An Auburn, WA boy carries a knife on him at all times. No, he’s not a budding juvenile delinquent; he is a Sikh. His parents went to the administrators of Gildo Rey Elementary to explain why their son would be wearing his kirpan to school. While some on the staff were accepting and understanding, some didn’t take it well.
One volunteer said that she would not come back to the school until the boy is not allowed to bring the knife anymore. That’s not likely to happen, though. School administrators know that many Sikhs — both students and staff — have carried their kirpan to school for years without incident. In this case, the knife is worn under the boys clothing, safely sheathed.
The Assistant Superintendent of Auburn Schools, Ryan Foster, understands that this is a question of balancing safety and freedom of religion:
“The knife can’t come out. It can’t be shown around. It needs to be underneath their clothing. That allows them to express their religion without jeopardizing anyone’s feeling of safety. If there are any problems, we will take it to the family, but we don’t expect any.”
The Sikh faith has over 20 million followers, making Sikhism the fifth largest faith worldwide. Here in America, they are often mistaken for Muslims by the very ignorant. Sikhs were beaten and killed in the wake of 9/11 due to this ignorance, because Sikhs wear a turban. Muslims do not. But, hey, they are brown and a turban is sort of like a keffiyeh, right?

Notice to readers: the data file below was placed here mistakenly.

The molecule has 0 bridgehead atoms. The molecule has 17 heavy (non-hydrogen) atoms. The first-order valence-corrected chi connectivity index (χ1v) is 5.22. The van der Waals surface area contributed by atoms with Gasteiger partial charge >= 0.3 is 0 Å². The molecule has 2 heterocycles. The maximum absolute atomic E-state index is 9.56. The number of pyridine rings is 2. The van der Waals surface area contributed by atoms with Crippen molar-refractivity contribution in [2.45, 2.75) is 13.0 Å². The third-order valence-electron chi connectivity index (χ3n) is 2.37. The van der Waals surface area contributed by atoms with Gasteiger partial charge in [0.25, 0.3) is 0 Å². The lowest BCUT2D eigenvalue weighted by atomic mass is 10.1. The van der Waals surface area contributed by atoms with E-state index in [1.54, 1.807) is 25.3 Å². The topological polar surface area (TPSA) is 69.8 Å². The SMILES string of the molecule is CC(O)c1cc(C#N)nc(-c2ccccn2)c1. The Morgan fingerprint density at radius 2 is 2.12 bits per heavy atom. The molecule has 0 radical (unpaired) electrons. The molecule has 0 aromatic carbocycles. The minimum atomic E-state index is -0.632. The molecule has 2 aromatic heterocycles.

The kirpan is one of the “five Ks” sacred to Sikhs:
“‘Have, on your person, all the time, the five K’s: The Keshas (unshorn hair), the Kirpan (sheathed sword), the Kachhehra (drawers-like garment), the Kanga (comb), the Karha (steel bracelet).’ Rehat Maryada, Ceremony of Baptism or Initiation, Section 6, Chapter XIII, Article XXIV, paragraph p.”
The kirpan is representative of the constant struggle between good and evil, and a symbol of social justice. To suggest that it is a weapon is offensive. For an analogy, it would be like suggesting that a Christian cross is a weapon. Certainly both, taken out of context, can be deadly, yet both are only symbolic to followers. The very idea of a kirpan being used to harm another is reprehensible to a Sikh.
While it can be understood that some at Gildo Rey Elementary are somewhat leery of the idea of a child carrying a knife, it is not an excuse to take away his rights. There is ample opportunity here for the proverbial teaching moment. Anyone who remains uninformed about Sikhism and the kirpan is just being willfully ignorant, and that is their problem, not the school’s or the child’s.
Here is the report from King5 News in Seattle:
(Featured image courtesy of WikiMedia)